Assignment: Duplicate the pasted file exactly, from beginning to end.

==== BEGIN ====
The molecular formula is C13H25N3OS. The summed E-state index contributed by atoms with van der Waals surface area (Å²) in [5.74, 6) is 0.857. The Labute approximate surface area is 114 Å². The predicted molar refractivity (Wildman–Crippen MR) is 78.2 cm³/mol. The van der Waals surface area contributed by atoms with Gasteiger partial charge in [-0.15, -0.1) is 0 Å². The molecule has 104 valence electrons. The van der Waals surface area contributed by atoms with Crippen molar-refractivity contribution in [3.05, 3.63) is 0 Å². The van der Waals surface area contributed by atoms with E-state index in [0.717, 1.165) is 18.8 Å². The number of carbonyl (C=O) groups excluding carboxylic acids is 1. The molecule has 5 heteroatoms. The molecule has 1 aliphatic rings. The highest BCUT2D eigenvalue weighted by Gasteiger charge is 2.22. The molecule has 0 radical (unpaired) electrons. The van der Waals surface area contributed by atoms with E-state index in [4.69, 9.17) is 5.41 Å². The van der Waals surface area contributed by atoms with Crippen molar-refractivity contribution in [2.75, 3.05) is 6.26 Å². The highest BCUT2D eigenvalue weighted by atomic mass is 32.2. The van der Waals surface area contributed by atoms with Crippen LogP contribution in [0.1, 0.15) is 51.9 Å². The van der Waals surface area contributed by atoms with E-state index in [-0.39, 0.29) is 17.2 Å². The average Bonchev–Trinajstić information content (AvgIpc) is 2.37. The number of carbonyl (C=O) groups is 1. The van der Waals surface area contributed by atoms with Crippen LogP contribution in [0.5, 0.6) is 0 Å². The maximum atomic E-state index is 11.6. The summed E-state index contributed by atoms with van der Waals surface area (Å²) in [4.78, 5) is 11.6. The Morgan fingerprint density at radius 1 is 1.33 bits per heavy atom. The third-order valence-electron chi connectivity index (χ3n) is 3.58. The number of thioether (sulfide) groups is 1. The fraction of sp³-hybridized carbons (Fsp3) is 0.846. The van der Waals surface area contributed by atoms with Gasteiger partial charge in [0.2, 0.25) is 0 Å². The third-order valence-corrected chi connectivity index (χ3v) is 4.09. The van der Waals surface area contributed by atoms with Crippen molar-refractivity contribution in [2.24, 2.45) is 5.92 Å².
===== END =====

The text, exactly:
The molecular formula is C13H25N3OS. The summed E-state index contributed by atoms with van der Waals surface area (Å²) in [5.74, 6) is 0.857. The Labute approximate surface area is 114 Å². The predicted molar refractivity (Wildman–Crippen MR) is 78.2 cm³/mol. The van der Waals surface area contributed by atoms with Gasteiger partial charge in [-0.15, -0.1) is 0 Å². The molecule has 104 valence electrons. The van der Waals surface area contributed by atoms with Crippen molar-refractivity contribution in [3.05, 3.63) is 0 Å². The van der Waals surface area contributed by atoms with E-state index in [0.717, 1.165) is 18.8 Å². The number of carbonyl (C=O) groups excluding carboxylic acids is 1. The molecule has 5 heteroatoms. The molecule has 1 aliphatic rings. The highest BCUT2D eigenvalue weighted by Gasteiger charge is 2.22. The molecule has 0 radical (unpaired) electrons. The van der Waals surface area contributed by atoms with E-state index in [4.69, 9.17) is 5.41 Å². The van der Waals surface area contributed by atoms with Crippen molar-refractivity contribution in [2.75, 3.05) is 6.26 Å². The highest BCUT2D eigenvalue weighted by atomic mass is 32.2. The van der Waals surface area contributed by atoms with Crippen LogP contribution in [0.1, 0.15) is 51.9 Å². The van der Waals surface area contributed by atoms with E-state index in [-0.39, 0.29) is 17.2 Å². The average Bonchev–Trinajstić information content (AvgIpc) is 2.37. The number of carbonyl (C=O) groups is 1. The van der Waals surface area contributed by atoms with Crippen LogP contribution in [0.5, 0.6) is 0 Å². The maximum atomic E-state index is 11.6. The summed E-state index contributed by atoms with van der Waals surface area (Å²) in [4.78, 5) is 11.6. The Morgan fingerprint density at radius 1 is 1.33 bits per heavy atom. The third-order valence-electron chi connectivity index (χ3n) is 3.58. The number of thioether (sulfide) groups is 1. The fraction of sp³-hybridized carbons (Fsp3) is 0.846. The van der Waals surface area contributed by atoms with Gasteiger partial charge in [0.2, 0.25) is 0 Å². The third-order valence-corrected chi connectivity index (χ3v) is 4.09. The van der Waals surface area contributed by atoms with Crippen molar-refractivity contribution in [2.24, 2.45) is 5.92 Å².